Haitians now have 50 percent more potable water than before the earthquake; the spread of disease – which many feared could cause a second wave of disaster – has been largely contained and the Haitian government is regaining its footing....
And the largest obstacle is the 20-25 million cubic yards of debris – 20-25 times the rubble created by the destruction of New York’s twin towers – that give testament to the worse earthquake Haiti has seen in 200 years....
“To build these transitional shelters, land has to become available,” she added. “[But] every spare patch of land is covered. It’s hard to go one block without seeing damaged buildings and people in shelters.”
“The worldwide experience is people will go and stay where there are jobs or services so ultimately supporting people is going to rely on reactivating the economy and helping the government provide the basic services – health care, education, water – that people need to prosper,” Weisenfeld said.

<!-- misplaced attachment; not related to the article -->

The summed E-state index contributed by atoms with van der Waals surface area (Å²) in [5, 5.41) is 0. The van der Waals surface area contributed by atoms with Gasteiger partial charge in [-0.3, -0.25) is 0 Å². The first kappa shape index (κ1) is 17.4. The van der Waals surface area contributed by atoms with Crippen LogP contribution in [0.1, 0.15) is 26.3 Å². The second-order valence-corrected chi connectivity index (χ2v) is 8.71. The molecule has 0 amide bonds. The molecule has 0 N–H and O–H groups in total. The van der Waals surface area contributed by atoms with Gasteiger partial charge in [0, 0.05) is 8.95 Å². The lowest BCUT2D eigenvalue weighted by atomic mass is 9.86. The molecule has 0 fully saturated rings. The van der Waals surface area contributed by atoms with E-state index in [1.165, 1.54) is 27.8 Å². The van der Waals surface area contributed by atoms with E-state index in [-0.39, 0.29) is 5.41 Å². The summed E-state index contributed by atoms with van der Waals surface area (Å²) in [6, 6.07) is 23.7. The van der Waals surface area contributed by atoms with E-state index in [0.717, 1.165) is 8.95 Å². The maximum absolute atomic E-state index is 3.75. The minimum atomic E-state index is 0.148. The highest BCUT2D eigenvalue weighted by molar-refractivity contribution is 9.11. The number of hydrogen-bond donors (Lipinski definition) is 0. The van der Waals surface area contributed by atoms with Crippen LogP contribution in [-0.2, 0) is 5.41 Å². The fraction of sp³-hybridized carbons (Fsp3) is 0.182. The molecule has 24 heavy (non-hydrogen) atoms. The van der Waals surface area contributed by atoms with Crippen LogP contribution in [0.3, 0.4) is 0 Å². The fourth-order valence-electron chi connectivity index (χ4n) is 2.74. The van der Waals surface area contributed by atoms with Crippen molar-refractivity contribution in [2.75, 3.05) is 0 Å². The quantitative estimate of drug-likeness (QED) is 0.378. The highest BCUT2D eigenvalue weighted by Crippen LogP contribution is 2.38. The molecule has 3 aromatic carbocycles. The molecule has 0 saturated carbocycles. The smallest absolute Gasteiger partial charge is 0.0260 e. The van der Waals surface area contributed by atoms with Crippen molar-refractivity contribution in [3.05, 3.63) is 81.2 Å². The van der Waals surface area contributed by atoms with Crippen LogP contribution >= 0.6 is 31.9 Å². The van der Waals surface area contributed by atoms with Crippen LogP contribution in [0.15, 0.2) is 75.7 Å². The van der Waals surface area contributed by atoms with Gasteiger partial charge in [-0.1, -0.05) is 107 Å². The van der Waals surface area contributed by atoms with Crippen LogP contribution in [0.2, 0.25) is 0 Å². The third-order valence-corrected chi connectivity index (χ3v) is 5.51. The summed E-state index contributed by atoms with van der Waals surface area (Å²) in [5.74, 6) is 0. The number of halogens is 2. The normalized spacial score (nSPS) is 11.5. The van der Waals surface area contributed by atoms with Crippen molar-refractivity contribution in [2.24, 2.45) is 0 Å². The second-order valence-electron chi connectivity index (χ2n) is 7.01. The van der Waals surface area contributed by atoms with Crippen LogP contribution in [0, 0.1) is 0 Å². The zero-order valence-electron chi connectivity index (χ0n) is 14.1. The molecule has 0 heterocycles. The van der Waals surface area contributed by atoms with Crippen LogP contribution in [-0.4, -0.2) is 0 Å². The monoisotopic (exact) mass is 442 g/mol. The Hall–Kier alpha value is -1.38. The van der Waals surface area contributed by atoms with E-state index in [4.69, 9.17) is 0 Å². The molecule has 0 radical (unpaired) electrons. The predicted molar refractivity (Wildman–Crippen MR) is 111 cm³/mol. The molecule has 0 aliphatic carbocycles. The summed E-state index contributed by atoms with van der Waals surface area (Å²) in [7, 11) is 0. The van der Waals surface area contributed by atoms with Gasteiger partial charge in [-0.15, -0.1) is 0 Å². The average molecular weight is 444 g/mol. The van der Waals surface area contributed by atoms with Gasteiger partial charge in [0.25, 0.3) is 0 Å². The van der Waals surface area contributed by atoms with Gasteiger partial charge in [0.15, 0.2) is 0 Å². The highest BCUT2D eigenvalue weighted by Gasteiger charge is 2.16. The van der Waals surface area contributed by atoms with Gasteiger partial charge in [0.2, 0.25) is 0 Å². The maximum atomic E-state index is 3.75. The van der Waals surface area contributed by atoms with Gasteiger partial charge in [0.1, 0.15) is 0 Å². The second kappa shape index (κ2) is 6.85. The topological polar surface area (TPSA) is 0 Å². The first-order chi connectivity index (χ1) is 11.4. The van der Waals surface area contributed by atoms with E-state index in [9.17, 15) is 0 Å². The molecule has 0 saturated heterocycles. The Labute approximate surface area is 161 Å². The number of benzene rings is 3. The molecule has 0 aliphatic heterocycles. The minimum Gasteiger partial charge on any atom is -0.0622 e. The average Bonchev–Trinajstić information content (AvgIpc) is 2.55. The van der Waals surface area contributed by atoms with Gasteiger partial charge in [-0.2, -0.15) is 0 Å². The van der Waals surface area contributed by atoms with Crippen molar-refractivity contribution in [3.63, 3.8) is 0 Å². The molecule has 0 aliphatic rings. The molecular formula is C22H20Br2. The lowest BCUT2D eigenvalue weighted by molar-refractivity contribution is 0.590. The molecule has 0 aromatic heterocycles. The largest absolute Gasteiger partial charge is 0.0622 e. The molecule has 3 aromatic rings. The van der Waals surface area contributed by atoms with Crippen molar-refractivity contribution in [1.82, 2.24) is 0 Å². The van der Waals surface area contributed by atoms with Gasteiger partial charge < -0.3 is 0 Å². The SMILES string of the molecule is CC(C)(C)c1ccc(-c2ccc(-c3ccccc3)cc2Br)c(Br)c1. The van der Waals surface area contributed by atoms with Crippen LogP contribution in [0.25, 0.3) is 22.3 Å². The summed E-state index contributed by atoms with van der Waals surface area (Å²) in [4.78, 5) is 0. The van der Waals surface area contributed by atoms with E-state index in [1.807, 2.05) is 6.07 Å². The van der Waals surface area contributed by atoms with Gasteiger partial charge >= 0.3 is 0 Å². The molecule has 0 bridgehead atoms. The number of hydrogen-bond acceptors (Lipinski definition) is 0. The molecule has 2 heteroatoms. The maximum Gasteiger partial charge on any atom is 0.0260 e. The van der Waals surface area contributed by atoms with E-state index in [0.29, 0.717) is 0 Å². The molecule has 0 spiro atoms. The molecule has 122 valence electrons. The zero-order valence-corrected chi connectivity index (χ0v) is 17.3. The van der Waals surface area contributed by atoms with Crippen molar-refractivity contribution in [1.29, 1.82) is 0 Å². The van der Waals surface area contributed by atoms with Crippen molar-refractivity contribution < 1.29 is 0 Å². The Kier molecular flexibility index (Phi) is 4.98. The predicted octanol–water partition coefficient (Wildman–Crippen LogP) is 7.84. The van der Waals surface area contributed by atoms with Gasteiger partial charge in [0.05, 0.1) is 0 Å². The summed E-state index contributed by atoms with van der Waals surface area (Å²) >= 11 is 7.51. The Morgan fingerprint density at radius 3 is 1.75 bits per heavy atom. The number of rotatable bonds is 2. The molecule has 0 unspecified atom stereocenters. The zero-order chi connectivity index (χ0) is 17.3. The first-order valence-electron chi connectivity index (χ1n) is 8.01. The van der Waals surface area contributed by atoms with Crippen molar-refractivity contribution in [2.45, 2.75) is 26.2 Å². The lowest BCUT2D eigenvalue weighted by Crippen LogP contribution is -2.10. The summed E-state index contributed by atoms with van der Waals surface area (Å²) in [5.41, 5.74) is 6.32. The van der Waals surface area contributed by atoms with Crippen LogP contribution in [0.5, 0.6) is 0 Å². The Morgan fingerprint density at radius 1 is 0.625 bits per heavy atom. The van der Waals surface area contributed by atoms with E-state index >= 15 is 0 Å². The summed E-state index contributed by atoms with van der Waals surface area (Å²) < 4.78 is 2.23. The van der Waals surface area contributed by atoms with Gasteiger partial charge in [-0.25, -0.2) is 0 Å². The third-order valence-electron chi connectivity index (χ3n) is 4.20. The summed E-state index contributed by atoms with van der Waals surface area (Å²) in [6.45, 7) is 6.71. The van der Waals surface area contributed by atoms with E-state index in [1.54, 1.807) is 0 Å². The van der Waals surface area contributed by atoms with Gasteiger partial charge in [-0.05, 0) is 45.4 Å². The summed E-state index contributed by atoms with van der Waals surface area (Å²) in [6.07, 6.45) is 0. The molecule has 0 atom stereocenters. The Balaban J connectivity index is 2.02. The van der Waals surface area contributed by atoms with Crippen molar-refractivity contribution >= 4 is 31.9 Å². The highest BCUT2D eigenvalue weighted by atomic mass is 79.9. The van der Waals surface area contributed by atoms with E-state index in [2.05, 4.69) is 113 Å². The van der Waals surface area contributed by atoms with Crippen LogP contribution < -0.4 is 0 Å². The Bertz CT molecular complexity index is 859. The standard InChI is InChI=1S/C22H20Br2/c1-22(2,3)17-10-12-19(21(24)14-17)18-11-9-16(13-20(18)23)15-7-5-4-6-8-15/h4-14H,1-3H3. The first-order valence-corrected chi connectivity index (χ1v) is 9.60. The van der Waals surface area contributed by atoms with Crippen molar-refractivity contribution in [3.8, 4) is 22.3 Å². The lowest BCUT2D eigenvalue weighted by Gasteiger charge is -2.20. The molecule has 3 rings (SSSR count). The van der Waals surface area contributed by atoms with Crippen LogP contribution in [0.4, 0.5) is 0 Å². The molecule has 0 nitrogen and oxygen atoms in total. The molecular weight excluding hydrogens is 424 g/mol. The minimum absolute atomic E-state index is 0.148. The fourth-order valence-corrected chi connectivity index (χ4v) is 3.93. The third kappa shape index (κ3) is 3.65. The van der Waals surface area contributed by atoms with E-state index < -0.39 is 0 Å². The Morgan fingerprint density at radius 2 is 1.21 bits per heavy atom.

Building that infrastructure in the short term – and sustaining the gains made in the country’s recovery – will likely be severely thwarted by the approaching hurricane season, however.
With hundreds of thousands of people huddled together in tent villages perched precariously on hillsides and other unstable land likely to turn to mud when it rains, the potential for catastrophe is exponential.
Thursday, June 17, 2010
Not forgetting Haiti
Better than it could have been, but it's still not looking good: